Annett Richter

Moorhead, Minnesota
About the Speaker

A native of Halle, Germany, Annett Richter has taught courses in music history, music iconography, music bibliography, and writing about music at North Dakota State University, Concordia College and Minnesota State University (Moorhead, Minnesota), and the University of Missouri, Columbia. Her research focuses on intersections between music and painting, and, more broadly, on interrelationships among music, art, society, culture, and place. She received her Ph.D. in musicology from the University of Minnesota where she studied with art historian Karal Ann Marling. Richter’s dissertation is the first sustained musicological discussion of Missouri artist Thomas Hart Benton and his connections to music.

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Underwritten Presentations Available

The Folksong Arrangements of “Saturday Night at Tom Benton’s” (Decca, 1942): A Visual and Sounding Tribute to Thomas Hart Benton’s Musical Evenings in Kansas City, Missouri

This lecture focuses on Missouri artist and folklorist Thomas Hart Benton (1889-1975) and his connection to music. Music historian Annett Richter takes a closer look at “Saturday Night at Tom Benton’s,” an album of musical Americana recorded by Benton and released on the record label Decca in 1942. Its three folk song tracks (“Cindy,” “Wayfaring Stranger,” and “Old Joe Clark”) recall the musical evenings Benton hosted in his Kansas City home beginning in the later 1930s. He performed here on the harmonica alongside local composers, members of his family, and musicians from the Kansas City Philharmonic Orchestra. In this presentation, Richter enlightens listeners about the visual, aural, and verbal constituents of “Saturday Night.” Her combined discussion of Benton’s cover drawing and album notes, the photos of the musicians, the folk song arrangements, and the musical instruments heard on Benton’s record album and during his musical gatherings in his Kansas City home will show that, in this recording, Benton traverses self-constructed, unique musical worlds of fluid boundaries through both image and sound.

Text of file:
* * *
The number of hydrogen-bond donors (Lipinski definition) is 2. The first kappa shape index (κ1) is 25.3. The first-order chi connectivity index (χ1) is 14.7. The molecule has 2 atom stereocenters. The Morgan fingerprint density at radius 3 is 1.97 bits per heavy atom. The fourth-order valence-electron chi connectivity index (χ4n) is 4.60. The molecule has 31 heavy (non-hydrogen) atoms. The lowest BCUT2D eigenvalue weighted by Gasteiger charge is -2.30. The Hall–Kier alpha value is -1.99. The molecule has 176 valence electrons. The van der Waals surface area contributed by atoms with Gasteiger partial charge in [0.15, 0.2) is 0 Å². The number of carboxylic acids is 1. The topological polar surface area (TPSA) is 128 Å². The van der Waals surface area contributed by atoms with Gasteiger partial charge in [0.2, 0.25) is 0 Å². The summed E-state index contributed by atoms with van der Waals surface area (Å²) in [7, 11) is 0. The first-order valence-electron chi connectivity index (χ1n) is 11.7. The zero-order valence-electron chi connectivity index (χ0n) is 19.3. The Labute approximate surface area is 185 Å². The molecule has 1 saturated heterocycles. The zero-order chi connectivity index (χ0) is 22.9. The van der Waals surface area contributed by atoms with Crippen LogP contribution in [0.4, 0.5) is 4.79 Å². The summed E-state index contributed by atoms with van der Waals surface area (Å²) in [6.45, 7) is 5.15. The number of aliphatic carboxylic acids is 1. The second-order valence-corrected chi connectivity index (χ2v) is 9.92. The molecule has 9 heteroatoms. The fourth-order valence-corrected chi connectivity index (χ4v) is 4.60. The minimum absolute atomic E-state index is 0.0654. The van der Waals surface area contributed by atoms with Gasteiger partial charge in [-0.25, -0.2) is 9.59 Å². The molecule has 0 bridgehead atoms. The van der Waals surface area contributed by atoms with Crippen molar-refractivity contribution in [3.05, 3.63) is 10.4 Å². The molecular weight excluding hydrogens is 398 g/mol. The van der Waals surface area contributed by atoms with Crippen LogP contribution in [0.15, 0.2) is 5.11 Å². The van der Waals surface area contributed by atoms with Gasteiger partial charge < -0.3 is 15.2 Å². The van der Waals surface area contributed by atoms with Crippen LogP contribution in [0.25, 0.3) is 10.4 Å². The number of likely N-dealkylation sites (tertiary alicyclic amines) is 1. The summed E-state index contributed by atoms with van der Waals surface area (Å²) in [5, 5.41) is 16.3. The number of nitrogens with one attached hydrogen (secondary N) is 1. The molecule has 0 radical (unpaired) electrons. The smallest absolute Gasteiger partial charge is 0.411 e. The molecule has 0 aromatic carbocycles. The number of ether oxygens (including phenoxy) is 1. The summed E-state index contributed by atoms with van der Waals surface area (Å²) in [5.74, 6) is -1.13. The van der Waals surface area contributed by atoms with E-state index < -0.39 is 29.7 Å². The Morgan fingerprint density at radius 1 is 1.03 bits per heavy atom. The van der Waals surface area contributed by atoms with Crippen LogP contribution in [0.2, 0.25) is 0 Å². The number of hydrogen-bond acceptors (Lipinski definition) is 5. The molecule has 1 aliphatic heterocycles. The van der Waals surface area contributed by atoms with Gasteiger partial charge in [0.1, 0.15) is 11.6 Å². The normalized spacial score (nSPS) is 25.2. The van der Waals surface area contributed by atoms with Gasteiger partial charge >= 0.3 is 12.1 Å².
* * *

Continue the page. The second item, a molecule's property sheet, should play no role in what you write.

Thomas Hart Benton as Musician and Folklorist on the Island Martha's Vineyard

This lecture continues the general subject matter of the previous one by focusing on Thomas Hart Benton’s musical activities, however this time in a location other than Kansas City. For over fty years beginning in 1920, Benton spent his summers on Martha’s Vineyard, an island o the coast of Massachusetts. He came to the Vineyard together with his family members, all of whom were musicians as well. Richter shares her research and discoveries regarding Benton’s work as musician and folklorist on the Vineyard, a place where Benton fostered, in his summer home, musical traditions with his family and with Vineyard resident and visiting musicians. Listeners will see photos of Benton’s musical activities with his island group “Tom Benton and His Harmonica Boys” and learn about “Chilmark Suite” and “Gay Head Dance,” two Vineyard-inspired compositions written for a unique combination of instruments (harmonica, flute, and harpsichord) and recorded on “Saturday Night at Tom Benton’s” (1942). Richter shows that these artifacts reflect Benton’s efforts in preserving his self-created musical community, and she reveals what they tell us about Benton sharing with audiences during World War II: “real American-made music”—music inspired by those fellow musicians with whom he made it.

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